This has been a problem forever: You’ve got a project made out of files – something like the source code for an Arduino sketch or a Raspberry Pi project in Python, for example – and as you work on it, you need to know things like:
What the last stable, known-good version looked like.
What version is deployed to hardware in the field.
When, roughly, it was last changed.
Version control systems, also variously known as revision control, source control, and so on, have been around since not long after programmers first started to grapple with this problem. A lot of their core ideas can be found in classic Unix utilities like diff and patch, designed to examine the differences between individual files or apply changes to them from elsewhere. Nowadays, a respectable VCS can usually:
Store a project’s entire history in a single directory.
Track exactly how individual files changed, and when.
Track who they were changed by.
Log human-readable descriptions of changes.
Merge sets of changes from different people.
Display the differences between any two points in a project’s history.
Store multiple concurrent branches of a project, with different changes on each.
Git is the most widely used VCS in the open source community, and GitHub, a web-based platform for hosting Git projects, has become the go-to place for collaborating on source code, supplanting sites like SourceForge and Google Code.
This stuff comes up a lot lately because we keep a lot of stuff in Git. If you’re looking to work with Adafruit-supplied code or submit changes, this may be a good place to start.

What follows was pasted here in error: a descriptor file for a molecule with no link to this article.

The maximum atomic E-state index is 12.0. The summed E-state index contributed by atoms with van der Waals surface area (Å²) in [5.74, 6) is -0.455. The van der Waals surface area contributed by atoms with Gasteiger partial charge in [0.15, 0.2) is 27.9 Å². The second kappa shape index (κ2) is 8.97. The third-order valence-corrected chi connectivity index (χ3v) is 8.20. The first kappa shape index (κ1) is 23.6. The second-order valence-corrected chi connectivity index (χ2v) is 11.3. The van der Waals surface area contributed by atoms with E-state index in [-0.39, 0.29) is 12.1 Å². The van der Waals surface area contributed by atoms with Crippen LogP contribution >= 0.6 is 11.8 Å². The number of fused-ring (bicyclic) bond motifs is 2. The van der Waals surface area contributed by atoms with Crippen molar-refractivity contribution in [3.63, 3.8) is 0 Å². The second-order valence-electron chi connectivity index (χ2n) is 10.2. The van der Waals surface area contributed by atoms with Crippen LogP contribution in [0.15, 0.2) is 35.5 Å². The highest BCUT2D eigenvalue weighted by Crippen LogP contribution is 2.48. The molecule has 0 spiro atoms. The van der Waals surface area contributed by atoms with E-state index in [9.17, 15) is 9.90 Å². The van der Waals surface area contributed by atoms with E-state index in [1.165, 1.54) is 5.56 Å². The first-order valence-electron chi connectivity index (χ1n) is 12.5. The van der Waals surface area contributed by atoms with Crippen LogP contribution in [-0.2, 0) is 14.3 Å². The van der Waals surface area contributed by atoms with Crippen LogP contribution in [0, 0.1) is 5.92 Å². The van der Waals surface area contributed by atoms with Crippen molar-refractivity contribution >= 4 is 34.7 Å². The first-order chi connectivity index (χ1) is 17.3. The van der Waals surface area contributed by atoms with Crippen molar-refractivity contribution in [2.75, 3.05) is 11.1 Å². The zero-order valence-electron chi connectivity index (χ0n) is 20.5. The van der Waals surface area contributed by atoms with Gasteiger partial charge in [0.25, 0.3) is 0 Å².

Adafruit has had paid day off for voting for our team for years, if you need help getting that going for your organization, let us know – we can share how and why we did this as well as the good results. Here are some resources for voting by mail, voting in person, and some NY resources for our NY based teams as well. If there are additional resources to add, please let us know – adafruit.com/vote
Stop breadboarding and soldering – start making immediately! Adafruit’s Circuit Playground is jam-packed with LEDs, sensors, buttons, alligator clip pads and more. Build projects with Circuit Playground in a few minutes with the drag-and-drop MakeCode programming site, learn computer science using the CS Discoveries class on code.org, jump into CircuitPython to learn Python and hardware together, TinyGO, or even use the Arduino IDE. Circuit Playground Express is the newest and best Circuit Playground board, with support for CircuitPython, MakeCode, and Arduino. It has a powerful processor, 10 NeoPixels, mini speaker, InfraRed receive and transmit, two buttons, a switch, 14 alligator clip pads, and lots of sensors: capacitive touch, IR proximity, temperature, light, motion and sound. A whole wide world of electronics and coding is waiting for you, and it fits in the palm of your hand.